The shift from offline training using labeled datasets in parallel computing to learn on-the-fly through neuron firing rules in Neuromorphic Computing has significantly aided the ever-increasing demand for artificial intelligence in a range of applications. Intel’s first-generation Neuromorphic Loihi Chip was presented with self-learning capabilities, novel neuron models, and asynchronous spike-based communication.
After a series of discussions with customers and three years of intensive research on designing a next-gen Neuromorphic chip, Intel introduces the all-new Loihi 2. The new generation of neuromorphic computing architecture comes with 128 neuron cores per chip and twice the number of processors per chip as compared to the predecessor.
Investigators at Los Alamos National Laboratory have been using the Loihi Neuromorphic platform to investigate the trade-offs between quantum and Neuromorphic computing, as well as implementing learning processes on-chip,” said Dr. Gerd J. Kunde, staff scientist, Los Alamos National Laboratory. “This research has shown some exciting equivalences between spiking neural networks and quantum annealing approaches for solving hard optimization problems.
The Loihi 2, Neuromorphic computing architecture offers generalized event-based messaging, which allows spikes to carry integer-valued payloads at little cost in either performance or energy. With greater neuron model programmability, Loihi 2 can be modified supporting common arithmetic, comparison, and program control flow instructions. The programmability further enhances the performance without compromising the efficiency for a wide range of use cases.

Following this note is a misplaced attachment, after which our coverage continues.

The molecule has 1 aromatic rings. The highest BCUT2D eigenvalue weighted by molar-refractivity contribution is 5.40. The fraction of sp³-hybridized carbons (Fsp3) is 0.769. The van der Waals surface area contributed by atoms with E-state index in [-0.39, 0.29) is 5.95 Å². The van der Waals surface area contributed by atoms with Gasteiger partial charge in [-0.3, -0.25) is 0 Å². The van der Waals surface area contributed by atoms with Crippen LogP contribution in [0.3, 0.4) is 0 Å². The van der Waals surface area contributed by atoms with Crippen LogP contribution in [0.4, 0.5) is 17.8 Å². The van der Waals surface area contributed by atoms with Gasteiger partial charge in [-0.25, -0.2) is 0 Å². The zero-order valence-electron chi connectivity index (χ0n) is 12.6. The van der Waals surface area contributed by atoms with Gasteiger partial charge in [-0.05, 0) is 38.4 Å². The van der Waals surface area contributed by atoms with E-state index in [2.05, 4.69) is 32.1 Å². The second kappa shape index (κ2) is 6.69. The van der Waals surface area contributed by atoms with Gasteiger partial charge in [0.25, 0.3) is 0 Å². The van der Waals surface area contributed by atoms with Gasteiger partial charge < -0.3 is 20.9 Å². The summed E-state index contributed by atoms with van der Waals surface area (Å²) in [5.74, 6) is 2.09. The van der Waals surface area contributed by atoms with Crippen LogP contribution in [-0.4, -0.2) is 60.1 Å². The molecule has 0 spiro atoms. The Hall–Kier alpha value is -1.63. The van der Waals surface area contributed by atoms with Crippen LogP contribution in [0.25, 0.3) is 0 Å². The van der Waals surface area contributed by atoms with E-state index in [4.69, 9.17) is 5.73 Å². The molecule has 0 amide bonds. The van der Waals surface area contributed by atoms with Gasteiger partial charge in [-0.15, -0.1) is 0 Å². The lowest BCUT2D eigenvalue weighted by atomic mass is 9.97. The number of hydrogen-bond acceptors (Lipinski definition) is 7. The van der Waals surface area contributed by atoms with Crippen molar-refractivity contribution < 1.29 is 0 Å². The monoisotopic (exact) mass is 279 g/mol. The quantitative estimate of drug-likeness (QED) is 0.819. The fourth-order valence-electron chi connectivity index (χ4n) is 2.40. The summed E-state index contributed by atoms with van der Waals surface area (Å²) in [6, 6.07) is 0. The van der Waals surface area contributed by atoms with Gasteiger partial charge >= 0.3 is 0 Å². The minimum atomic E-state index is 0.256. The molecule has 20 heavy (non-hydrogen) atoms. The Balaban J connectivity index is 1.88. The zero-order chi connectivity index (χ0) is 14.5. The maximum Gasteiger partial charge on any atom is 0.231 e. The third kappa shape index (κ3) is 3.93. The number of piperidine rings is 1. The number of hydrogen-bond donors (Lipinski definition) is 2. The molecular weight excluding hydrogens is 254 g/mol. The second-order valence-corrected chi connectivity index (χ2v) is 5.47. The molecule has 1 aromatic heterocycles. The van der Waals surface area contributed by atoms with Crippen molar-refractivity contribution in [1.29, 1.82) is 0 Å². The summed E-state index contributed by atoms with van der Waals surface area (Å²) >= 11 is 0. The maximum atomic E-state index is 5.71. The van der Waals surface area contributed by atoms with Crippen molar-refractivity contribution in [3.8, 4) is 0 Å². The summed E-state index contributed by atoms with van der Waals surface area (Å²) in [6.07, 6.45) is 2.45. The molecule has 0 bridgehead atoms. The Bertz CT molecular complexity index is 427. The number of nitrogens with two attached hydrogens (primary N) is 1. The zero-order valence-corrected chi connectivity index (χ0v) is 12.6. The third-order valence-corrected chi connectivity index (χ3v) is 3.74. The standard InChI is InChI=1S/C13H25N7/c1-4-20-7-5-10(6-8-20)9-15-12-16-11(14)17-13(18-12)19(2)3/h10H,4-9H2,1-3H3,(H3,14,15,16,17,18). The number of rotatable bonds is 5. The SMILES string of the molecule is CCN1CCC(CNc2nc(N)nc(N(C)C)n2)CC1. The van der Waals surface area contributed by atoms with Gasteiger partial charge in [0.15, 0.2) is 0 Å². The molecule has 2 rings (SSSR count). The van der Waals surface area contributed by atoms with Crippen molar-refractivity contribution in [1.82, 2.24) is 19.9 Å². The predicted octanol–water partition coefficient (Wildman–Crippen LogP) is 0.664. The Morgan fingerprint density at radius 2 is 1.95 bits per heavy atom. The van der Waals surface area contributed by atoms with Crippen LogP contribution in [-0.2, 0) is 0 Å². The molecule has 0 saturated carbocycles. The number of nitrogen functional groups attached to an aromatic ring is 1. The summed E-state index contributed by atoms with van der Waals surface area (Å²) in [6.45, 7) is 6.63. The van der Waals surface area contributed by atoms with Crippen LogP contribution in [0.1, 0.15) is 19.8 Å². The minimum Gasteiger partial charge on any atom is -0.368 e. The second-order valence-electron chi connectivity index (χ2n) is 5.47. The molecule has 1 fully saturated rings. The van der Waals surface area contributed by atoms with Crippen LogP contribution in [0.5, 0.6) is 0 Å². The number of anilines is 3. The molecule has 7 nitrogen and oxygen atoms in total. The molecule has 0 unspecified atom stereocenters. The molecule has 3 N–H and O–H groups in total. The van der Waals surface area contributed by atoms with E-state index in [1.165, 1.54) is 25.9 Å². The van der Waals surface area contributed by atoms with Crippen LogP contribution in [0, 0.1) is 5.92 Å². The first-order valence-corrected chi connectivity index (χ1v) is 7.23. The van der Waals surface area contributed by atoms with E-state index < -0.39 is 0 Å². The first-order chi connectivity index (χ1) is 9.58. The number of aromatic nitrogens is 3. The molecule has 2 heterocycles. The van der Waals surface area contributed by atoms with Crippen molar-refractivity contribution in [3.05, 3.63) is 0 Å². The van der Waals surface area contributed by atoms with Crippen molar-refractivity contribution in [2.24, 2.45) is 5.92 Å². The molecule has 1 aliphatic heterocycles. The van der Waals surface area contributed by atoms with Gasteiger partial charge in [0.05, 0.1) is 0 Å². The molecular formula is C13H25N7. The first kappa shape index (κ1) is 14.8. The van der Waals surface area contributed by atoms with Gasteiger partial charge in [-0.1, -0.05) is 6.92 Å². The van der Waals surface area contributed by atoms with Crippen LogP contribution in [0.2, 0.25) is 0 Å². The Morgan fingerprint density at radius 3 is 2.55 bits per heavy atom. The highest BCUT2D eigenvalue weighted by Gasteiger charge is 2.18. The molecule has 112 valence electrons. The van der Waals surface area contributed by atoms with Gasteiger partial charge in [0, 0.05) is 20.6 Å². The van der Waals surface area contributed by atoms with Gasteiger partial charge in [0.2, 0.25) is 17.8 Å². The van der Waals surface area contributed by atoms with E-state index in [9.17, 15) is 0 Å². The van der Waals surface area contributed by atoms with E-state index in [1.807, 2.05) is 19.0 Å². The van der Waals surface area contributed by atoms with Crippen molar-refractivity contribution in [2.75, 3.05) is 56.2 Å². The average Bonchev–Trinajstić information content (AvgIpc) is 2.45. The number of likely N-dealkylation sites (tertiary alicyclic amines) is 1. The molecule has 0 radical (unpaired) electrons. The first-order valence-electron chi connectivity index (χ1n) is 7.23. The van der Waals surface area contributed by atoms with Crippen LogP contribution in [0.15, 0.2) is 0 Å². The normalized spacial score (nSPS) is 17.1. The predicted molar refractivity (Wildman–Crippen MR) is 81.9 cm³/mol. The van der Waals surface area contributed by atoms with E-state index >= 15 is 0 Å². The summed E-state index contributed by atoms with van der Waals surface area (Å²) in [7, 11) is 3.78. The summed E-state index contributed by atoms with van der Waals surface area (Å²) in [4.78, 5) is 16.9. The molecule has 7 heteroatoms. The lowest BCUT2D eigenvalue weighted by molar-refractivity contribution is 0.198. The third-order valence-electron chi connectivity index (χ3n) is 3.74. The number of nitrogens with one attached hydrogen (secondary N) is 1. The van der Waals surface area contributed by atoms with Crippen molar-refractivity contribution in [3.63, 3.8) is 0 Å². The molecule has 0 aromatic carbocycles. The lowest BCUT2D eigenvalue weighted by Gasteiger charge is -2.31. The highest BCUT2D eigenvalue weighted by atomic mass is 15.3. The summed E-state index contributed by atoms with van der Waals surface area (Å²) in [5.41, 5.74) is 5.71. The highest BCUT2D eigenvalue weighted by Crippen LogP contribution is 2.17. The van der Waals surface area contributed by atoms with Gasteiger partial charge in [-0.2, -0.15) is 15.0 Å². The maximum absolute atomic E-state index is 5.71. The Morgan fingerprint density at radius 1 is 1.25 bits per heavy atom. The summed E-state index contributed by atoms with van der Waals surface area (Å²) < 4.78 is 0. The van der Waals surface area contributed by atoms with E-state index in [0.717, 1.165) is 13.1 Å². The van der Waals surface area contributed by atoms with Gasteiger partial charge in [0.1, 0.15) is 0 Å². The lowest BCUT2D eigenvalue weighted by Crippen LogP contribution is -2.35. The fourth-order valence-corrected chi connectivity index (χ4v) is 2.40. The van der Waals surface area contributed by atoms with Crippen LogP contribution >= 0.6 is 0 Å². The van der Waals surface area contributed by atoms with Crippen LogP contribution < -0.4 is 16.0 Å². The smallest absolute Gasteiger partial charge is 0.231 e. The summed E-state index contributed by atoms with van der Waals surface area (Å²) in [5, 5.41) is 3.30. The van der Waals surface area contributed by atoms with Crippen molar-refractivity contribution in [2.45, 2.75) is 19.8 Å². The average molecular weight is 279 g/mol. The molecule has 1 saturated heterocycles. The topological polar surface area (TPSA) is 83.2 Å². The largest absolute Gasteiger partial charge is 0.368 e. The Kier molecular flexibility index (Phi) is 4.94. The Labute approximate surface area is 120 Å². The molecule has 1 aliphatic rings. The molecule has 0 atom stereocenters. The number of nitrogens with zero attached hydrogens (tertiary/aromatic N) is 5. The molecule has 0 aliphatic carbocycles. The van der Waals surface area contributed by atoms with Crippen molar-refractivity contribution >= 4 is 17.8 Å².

When compared with their predecessors, the Loihi 2 is capable of achieving 2x higher synaptic density, which means that the new processor architecture has half the size of the neuron core for the same synaptic memory capacity. To optimally utilize the available memory, Loihi 2 offers advanced connectivity compression features by supporting sparse and dense synapse encoding. Major improvements are seen in the support for convolutional, factorized, and stochastic connections. With Loihi 2 there is an increase in the number of embedded processors per chip to 6 from 3 in the previous version.